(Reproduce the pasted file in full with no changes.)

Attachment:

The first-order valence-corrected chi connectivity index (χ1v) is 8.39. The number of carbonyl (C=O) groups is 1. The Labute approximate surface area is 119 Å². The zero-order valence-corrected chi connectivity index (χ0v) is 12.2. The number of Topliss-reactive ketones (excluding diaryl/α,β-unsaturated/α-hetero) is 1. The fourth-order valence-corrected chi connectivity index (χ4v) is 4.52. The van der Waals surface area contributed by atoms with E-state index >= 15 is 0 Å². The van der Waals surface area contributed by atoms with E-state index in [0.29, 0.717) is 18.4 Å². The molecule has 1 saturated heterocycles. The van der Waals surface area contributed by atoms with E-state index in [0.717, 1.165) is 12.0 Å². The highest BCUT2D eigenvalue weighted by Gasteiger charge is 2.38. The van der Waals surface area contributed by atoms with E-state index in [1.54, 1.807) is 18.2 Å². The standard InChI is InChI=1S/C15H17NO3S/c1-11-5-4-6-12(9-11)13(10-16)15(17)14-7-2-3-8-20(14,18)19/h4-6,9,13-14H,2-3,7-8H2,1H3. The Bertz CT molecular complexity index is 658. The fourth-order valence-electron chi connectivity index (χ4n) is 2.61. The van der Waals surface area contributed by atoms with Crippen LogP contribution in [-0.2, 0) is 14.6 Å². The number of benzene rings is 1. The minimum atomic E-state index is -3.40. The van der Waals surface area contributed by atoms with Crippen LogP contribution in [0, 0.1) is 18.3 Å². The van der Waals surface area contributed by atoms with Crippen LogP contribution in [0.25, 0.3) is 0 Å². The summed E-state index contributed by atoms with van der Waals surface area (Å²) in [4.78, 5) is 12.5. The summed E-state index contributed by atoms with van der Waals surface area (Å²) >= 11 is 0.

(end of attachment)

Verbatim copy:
The first-order valence-corrected chi connectivity index (χ1v) is 8.39. The number of carbonyl (C=O) groups is 1. The Labute approximate surface area is 119 Å². The zero-order valence-corrected chi connectivity index (χ0v) is 12.2. The number of Topliss-reactive ketones (excluding diaryl/α,β-unsaturated/α-hetero) is 1. The fourth-order valence-corrected chi connectivity index (χ4v) is 4.52. The van der Waals surface area contributed by atoms with E-state index >= 15 is 0 Å². The van der Waals surface area contributed by atoms with E-state index in [0.29, 0.717) is 18.4 Å². The molecule has 1 saturated heterocycles. The van der Waals surface area contributed by atoms with E-state index in [0.717, 1.165) is 12.0 Å². The highest BCUT2D eigenvalue weighted by Gasteiger charge is 2.38. The van der Waals surface area contributed by atoms with E-state index in [1.54, 1.807) is 18.2 Å². The standard InChI is InChI=1S/C15H17NO3S/c1-11-5-4-6-12(9-11)13(10-16)15(17)14-7-2-3-8-20(14,18)19/h4-6,9,13-14H,2-3,7-8H2,1H3. The Bertz CT molecular complexity index is 658. The fourth-order valence-electron chi connectivity index (χ4n) is 2.61. The van der Waals surface area contributed by atoms with Crippen LogP contribution in [-0.2, 0) is 14.6 Å². The number of benzene rings is 1. The minimum atomic E-state index is -3.40. The van der Waals surface area contributed by atoms with Crippen LogP contribution in [0, 0.1) is 18.3 Å². The van der Waals surface area contributed by atoms with Crippen LogP contribution in [0.25, 0.3) is 0 Å². The summed E-state index contributed by atoms with van der Waals surface area (Å²) in [4.78, 5) is 12.5. The summed E-state index contributed by atoms with van der Waals surface area (Å²) >= 11 is 0.